Drums & Tuba Water Damage Re-issues, Vol. 1: Box Fetish (My Pal God)
Drums & Tuba Water Damage Re-issues, Vol. 2: The Flying Ballerina (My Pal God)
Reviewed by Christopher Hess, Fri., Sept. 29, 2000
Drums & Tuba
Water Damage Re-issues, Vol. 1: Box Fetish
(My Pal God)
Drums & Tuba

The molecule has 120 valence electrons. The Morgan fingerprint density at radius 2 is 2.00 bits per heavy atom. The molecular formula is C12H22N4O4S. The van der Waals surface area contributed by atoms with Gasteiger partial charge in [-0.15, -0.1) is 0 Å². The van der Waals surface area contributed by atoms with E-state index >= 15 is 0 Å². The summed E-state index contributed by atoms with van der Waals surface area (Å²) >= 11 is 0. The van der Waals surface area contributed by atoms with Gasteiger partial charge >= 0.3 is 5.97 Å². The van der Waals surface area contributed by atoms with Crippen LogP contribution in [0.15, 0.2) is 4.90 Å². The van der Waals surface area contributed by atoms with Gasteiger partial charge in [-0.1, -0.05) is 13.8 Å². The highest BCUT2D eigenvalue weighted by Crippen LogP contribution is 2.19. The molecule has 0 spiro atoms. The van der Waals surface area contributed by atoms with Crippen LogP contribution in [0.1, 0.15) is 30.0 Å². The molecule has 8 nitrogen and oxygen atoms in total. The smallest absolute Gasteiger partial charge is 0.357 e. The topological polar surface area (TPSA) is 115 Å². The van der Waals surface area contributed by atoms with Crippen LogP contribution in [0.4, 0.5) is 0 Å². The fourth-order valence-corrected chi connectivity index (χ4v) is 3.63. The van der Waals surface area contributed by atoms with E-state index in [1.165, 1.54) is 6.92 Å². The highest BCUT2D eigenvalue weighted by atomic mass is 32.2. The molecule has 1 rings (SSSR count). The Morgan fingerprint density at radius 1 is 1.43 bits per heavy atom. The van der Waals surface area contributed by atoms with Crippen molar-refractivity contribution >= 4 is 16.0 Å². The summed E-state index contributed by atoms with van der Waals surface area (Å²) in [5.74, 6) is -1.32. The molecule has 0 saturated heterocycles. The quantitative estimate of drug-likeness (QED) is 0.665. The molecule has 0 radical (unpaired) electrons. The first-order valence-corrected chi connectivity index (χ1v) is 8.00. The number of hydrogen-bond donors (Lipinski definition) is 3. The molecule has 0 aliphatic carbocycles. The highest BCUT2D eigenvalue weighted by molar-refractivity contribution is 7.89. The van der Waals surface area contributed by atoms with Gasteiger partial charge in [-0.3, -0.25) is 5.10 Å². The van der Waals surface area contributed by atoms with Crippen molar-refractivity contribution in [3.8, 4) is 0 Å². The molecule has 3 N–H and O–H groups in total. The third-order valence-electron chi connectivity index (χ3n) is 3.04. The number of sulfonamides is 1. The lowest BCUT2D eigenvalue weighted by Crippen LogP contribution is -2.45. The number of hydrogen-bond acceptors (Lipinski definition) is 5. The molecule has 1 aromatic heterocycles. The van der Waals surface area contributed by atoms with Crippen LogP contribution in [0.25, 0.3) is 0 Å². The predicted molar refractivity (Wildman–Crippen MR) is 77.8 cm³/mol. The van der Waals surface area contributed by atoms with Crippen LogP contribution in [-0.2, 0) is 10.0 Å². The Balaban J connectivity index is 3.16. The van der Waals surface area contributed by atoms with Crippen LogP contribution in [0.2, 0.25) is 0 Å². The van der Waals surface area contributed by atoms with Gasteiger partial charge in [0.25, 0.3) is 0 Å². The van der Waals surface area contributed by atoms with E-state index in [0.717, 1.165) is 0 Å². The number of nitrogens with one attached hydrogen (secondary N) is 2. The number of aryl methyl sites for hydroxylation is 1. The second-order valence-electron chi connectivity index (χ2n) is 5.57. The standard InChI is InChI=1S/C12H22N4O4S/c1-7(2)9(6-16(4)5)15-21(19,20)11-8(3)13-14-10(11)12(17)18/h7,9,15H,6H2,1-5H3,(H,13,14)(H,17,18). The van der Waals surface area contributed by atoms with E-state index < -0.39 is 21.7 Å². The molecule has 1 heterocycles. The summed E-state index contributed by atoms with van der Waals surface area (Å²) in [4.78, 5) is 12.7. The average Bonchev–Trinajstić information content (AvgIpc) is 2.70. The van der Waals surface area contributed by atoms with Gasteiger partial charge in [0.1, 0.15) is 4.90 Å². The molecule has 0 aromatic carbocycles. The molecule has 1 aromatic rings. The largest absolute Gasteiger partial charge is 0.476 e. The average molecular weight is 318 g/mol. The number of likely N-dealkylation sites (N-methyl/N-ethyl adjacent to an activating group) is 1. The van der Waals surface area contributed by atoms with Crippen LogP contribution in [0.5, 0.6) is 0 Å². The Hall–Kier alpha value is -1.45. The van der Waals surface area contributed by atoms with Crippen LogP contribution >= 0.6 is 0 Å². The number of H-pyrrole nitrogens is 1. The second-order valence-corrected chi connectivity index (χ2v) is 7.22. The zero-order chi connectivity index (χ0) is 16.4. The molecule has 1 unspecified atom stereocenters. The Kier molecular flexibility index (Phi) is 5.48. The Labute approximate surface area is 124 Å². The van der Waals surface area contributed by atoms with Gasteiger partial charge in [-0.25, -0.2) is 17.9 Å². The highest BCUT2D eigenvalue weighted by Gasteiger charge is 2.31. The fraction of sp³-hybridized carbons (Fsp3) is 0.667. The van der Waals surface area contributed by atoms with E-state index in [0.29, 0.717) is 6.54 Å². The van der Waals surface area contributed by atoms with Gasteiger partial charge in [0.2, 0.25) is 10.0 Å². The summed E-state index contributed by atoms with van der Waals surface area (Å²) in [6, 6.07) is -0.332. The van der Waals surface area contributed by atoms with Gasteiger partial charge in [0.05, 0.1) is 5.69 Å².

Water Damage Re-issues, Vol. 2: The Flying Ballerina (My Pal God)Former Austinites, brave pioneers, and true originals Drums & Tuba have found a new home in New York City, a new regular gig at the stalwart venue the Knitting Factory, and a new, eager, and productive record label in My Pal God. Shortly after releasing D&T's third CD Flatheads and Spoonies, MPG resurrected the trio's first two releases on T.E.C. Tones, the debut Box Fetish and its follow-up The Flying Ballerina. Both long out of print by now, the renewed availability of both discs is a blessing, as D&T is one of those word-of-mouth bands that people tend to stumble onto late in the game. Box Fetish reiterates why this trio continues to cause such a sensation in the more cerebral quarters of the rock world, chugging along far under the mainstream radar. Tony Nozero's precise and thundering drums goad the multiple personalities of Neal McKeeby's guitars, while Brian Wolff's double B-flat tuba perambulates and oompahs across the jarringly irregular compositions. Both CDs have new artwork as well as three bonus tracks apiece, those on Box Fetish offering more of an abstract breakdown than the complexly timed instrumental surges of the rest of the album -- only natural, as they were recorded three years after the original. And as Ballerina finds Nozero on a bit of sax and vibes and Wolff on a couple extra horns himself, as well as covers of Mingus and the Minutemen, the end cuts here reflect this expansionistic tendency, stretching into funky breaks and even some rare, purely melodic guitar parts. This tuba band ain't no novelty, and these reissues ain't no rehashing. And if you didn't already have them, the bonus tracks are almost worth the years of deprivation.